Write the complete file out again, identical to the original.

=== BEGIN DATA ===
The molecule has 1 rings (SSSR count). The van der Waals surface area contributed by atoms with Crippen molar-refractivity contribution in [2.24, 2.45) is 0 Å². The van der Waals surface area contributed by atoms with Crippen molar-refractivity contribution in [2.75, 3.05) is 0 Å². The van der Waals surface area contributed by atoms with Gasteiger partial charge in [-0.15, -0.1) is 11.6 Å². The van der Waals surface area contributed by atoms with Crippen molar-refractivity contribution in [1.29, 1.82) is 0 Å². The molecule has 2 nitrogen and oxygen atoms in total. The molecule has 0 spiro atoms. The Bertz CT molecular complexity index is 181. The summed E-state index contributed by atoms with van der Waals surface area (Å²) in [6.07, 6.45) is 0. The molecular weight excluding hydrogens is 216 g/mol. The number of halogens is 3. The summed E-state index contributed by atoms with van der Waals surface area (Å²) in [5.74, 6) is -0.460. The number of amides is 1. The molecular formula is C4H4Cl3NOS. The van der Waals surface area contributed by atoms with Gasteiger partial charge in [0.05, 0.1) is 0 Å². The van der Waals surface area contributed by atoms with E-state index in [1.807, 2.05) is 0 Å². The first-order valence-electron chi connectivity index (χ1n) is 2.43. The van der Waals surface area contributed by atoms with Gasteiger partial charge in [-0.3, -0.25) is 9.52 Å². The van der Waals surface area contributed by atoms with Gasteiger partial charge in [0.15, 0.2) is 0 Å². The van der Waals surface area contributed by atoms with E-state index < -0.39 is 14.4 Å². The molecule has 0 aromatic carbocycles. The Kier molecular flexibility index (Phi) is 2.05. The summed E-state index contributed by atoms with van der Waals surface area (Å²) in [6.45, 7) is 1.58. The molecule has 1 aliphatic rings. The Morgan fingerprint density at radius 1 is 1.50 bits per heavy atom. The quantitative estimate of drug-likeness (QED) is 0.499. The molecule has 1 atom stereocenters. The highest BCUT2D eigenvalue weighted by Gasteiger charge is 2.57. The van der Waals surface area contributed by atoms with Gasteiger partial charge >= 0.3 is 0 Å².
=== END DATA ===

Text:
The molecule has 1 rings (SSSR count). The van der Waals surface area contributed by atoms with Crippen molar-refractivity contribution in [2.24, 2.45) is 0 Å². The van der Waals surface area contributed by atoms with Crippen molar-refractivity contribution in [2.75, 3.05) is 0 Å². The van der Waals surface area contributed by atoms with Gasteiger partial charge in [-0.15, -0.1) is 11.6 Å². The van der Waals surface area contributed by atoms with Crippen molar-refractivity contribution in [1.29, 1.82) is 0 Å². The molecule has 2 nitrogen and oxygen atoms in total. The molecule has 0 spiro atoms. The Bertz CT molecular complexity index is 181. The summed E-state index contributed by atoms with van der Waals surface area (Å²) in [6.07, 6.45) is 0. The molecular weight excluding hydrogens is 216 g/mol. The number of halogens is 3. The summed E-state index contributed by atoms with van der Waals surface area (Å²) in [5.74, 6) is -0.460. The number of amides is 1. The molecular formula is C4H4Cl3NOS. The van der Waals surface area contributed by atoms with Gasteiger partial charge in [0.05, 0.1) is 0 Å². The van der Waals surface area contributed by atoms with E-state index in [1.807, 2.05) is 0 Å². The first-order valence-electron chi connectivity index (χ1n) is 2.43. The van der Waals surface area contributed by atoms with Gasteiger partial charge in [-0.3, -0.25) is 9.52 Å². The van der Waals surface area contributed by atoms with Gasteiger partial charge in [0.15, 0.2) is 0 Å². The van der Waals surface area contributed by atoms with E-state index < -0.39 is 14.4 Å². The molecule has 0 aromatic carbocycles. The Kier molecular flexibility index (Phi) is 2.05. The summed E-state index contributed by atoms with van der Waals surface area (Å²) in [6.45, 7) is 1.58. The molecule has 1 aliphatic rings. The Morgan fingerprint density at radius 1 is 1.50 bits per heavy atom. The quantitative estimate of drug-likeness (QED) is 0.499. The molecule has 1 atom stereocenters. The highest BCUT2D eigenvalue weighted by Gasteiger charge is 2.57. The van der Waals surface area contributed by atoms with Gasteiger partial charge >= 0.3 is 0 Å².